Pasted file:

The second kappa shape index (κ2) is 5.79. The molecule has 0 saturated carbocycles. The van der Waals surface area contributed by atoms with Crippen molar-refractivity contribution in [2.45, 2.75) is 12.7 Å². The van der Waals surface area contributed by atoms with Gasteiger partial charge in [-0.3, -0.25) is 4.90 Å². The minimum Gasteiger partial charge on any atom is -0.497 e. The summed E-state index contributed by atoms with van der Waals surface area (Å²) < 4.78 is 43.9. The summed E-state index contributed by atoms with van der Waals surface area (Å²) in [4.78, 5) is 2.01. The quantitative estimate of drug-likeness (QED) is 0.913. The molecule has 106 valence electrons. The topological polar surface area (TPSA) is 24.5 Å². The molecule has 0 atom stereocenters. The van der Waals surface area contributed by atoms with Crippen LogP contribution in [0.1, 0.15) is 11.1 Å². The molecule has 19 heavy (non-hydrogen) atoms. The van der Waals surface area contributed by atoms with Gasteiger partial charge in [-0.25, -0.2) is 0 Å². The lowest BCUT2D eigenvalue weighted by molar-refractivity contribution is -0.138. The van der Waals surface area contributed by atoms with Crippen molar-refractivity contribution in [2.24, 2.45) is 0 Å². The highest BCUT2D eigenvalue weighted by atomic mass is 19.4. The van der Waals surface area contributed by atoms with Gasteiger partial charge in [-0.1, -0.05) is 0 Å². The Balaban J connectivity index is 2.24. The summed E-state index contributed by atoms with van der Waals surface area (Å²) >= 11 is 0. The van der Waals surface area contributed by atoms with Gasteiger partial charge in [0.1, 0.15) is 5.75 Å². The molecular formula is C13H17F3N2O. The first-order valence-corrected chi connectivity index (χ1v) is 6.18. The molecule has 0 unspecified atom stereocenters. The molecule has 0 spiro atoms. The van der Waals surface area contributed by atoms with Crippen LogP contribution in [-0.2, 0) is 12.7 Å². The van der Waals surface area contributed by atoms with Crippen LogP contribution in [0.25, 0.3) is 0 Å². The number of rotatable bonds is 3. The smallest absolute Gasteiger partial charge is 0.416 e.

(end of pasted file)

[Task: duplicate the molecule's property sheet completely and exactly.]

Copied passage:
The second kappa shape index (κ2) is 5.79. The molecule has 0 saturated carbocycles. The van der Waals surface area contributed by atoms with Crippen molar-refractivity contribution in [2.45, 2.75) is 12.7 Å². The van der Waals surface area contributed by atoms with Gasteiger partial charge in [-0.3, -0.25) is 4.90 Å². The minimum Gasteiger partial charge on any atom is -0.497 e. The summed E-state index contributed by atoms with van der Waals surface area (Å²) < 4.78 is 43.9. The summed E-state index contributed by atoms with van der Waals surface area (Å²) in [4.78, 5) is 2.01. The quantitative estimate of drug-likeness (QED) is 0.913. The molecule has 106 valence electrons. The topological polar surface area (TPSA) is 24.5 Å². The molecule has 0 atom stereocenters. The van der Waals surface area contributed by atoms with Crippen LogP contribution in [0.1, 0.15) is 11.1 Å². The molecule has 19 heavy (non-hydrogen) atoms. The van der Waals surface area contributed by atoms with Gasteiger partial charge in [-0.25, -0.2) is 0 Å². The lowest BCUT2D eigenvalue weighted by molar-refractivity contribution is -0.138. The van der Waals surface area contributed by atoms with Crippen molar-refractivity contribution in [2.24, 2.45) is 0 Å². The highest BCUT2D eigenvalue weighted by atomic mass is 19.4. The van der Waals surface area contributed by atoms with Gasteiger partial charge in [-0.1, -0.05) is 0 Å². The Balaban J connectivity index is 2.24. The summed E-state index contributed by atoms with van der Waals surface area (Å²) >= 11 is 0. The van der Waals surface area contributed by atoms with Gasteiger partial charge in [0.1, 0.15) is 5.75 Å². The molecular formula is C13H17F3N2O. The first-order valence-corrected chi connectivity index (χ1v) is 6.18. The molecule has 0 unspecified atom stereocenters. The molecule has 0 spiro atoms. The van der Waals surface area contributed by atoms with Crippen LogP contribution in [-0.2, 0) is 12.7 Å². The van der Waals surface area contributed by atoms with Crippen LogP contribution in [0.25, 0.3) is 0 Å². The number of rotatable bonds is 3. The smallest absolute Gasteiger partial charge is 0.416 e.